Some servers suffered from that problem more than others, but even slightly more casual raiding teams began emphasizing optimization in ways that alienated otherwise dedicated players. Certain classes, certain builds, and certain equipment soon determined who earned valuable spots on a raiding team. Sometimes, those requirements helped to filter out players who were not really ready to raid. Too often, they were used to incorporate a toxic “pro gamer” approach to a game that had otherwise benefited from an expanded community knowledge base. It didn’t take many raid leaders with more time on their hands than actual leadership experience to fuel the idea that seconds of efficiency were suddenly worth more than the hours of experience players had otherwise been perfectly willing to put into the game.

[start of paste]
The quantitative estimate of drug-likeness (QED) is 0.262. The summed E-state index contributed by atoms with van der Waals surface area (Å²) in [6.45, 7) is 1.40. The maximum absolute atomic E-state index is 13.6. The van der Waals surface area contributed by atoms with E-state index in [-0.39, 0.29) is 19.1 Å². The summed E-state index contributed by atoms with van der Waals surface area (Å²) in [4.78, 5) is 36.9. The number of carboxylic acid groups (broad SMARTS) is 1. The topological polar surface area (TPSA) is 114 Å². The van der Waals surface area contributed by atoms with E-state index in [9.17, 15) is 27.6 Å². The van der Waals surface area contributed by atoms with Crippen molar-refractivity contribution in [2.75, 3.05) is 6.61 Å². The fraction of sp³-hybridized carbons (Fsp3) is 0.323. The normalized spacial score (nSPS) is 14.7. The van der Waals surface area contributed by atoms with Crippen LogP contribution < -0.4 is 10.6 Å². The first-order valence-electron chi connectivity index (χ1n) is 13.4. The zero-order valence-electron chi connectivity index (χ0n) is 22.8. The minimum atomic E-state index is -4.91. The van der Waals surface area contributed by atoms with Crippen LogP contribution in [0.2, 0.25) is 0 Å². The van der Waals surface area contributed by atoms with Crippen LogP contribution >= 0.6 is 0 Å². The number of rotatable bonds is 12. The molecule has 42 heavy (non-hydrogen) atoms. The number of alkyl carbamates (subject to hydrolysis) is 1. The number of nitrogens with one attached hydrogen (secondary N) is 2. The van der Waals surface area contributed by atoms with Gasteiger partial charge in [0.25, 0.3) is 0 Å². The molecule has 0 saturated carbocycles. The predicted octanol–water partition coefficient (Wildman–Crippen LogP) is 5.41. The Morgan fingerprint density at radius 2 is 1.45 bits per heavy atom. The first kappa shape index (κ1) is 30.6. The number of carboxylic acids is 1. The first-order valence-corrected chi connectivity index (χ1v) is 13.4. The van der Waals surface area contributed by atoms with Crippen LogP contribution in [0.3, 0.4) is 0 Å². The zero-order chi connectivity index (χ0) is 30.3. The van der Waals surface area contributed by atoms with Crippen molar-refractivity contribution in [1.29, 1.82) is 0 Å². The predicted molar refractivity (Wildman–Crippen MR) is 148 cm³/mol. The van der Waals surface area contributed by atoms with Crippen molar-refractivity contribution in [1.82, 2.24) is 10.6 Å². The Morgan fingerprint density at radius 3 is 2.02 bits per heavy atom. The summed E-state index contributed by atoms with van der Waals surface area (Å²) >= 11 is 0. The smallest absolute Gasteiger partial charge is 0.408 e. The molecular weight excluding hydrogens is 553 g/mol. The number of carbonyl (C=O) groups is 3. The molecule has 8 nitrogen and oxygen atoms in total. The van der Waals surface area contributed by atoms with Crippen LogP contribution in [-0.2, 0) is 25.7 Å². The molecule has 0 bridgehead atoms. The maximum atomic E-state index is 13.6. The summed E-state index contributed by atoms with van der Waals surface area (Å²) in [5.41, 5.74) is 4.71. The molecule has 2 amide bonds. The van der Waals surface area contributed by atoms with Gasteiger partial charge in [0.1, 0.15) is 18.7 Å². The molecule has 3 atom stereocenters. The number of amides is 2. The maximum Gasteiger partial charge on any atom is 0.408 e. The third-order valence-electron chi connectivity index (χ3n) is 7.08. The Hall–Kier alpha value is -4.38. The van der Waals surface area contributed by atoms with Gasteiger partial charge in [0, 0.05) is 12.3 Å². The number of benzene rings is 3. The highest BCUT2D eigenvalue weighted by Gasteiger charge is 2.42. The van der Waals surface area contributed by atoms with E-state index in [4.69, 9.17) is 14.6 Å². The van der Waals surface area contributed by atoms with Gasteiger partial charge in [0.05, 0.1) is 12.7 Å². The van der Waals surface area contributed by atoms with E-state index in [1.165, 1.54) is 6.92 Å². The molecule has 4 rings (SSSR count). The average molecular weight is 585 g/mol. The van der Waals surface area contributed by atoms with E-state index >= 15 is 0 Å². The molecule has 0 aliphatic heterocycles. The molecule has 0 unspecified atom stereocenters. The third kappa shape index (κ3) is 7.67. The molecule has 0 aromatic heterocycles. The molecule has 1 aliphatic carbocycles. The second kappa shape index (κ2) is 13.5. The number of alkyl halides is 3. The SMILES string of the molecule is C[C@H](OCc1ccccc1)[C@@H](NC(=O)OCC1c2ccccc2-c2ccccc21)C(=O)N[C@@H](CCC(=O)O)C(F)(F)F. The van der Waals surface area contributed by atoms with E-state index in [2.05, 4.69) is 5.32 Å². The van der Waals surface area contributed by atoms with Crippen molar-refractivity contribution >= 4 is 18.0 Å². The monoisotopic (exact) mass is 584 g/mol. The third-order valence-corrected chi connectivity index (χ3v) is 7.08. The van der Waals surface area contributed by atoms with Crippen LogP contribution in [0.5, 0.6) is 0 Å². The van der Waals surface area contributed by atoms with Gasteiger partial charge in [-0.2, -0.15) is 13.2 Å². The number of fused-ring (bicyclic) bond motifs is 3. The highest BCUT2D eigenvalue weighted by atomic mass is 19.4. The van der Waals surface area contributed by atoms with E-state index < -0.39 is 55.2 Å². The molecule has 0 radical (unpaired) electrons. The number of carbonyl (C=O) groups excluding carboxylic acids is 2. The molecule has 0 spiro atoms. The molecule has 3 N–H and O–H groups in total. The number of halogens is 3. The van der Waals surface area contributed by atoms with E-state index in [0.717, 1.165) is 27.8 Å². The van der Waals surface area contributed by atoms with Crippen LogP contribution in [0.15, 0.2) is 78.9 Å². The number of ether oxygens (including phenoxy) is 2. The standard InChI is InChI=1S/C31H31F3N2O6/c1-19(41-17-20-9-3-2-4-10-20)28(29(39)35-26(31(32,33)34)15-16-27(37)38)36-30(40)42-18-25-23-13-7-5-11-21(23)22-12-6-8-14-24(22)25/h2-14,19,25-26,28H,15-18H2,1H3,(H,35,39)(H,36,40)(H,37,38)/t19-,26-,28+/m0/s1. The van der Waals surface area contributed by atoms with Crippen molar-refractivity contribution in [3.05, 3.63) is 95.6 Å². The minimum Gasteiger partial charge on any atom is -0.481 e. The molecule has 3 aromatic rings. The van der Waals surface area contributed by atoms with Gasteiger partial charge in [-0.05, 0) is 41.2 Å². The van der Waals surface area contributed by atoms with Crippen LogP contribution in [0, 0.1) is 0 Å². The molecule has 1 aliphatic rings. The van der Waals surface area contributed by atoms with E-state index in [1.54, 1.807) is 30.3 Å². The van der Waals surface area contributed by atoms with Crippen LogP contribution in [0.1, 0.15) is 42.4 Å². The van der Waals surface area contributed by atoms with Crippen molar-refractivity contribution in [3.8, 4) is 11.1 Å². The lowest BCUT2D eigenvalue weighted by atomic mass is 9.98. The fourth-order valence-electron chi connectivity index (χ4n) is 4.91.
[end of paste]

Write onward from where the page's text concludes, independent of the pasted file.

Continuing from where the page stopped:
And so, more and more people who stuck with WoW Classic turned to gold sellers. Buying gold was often seen as the most efficient way to keep up with those increased demands, risks be damned. Gold bought you better equipment, more resources, and saved you from the sometimes social pressures that went along with playing the game. Along with the gold came bots designed to harvest slowly replenished resources before human players could often get to them. The influx of gold also fuelled the rise of GDKP runs, which let you bid on items acquired during a raid. The prices for those items (which were often dictated by those who had acquired a suspicious amount of gold) could be absurd. Still, some found such runs to be the best way to get into a raid group at all.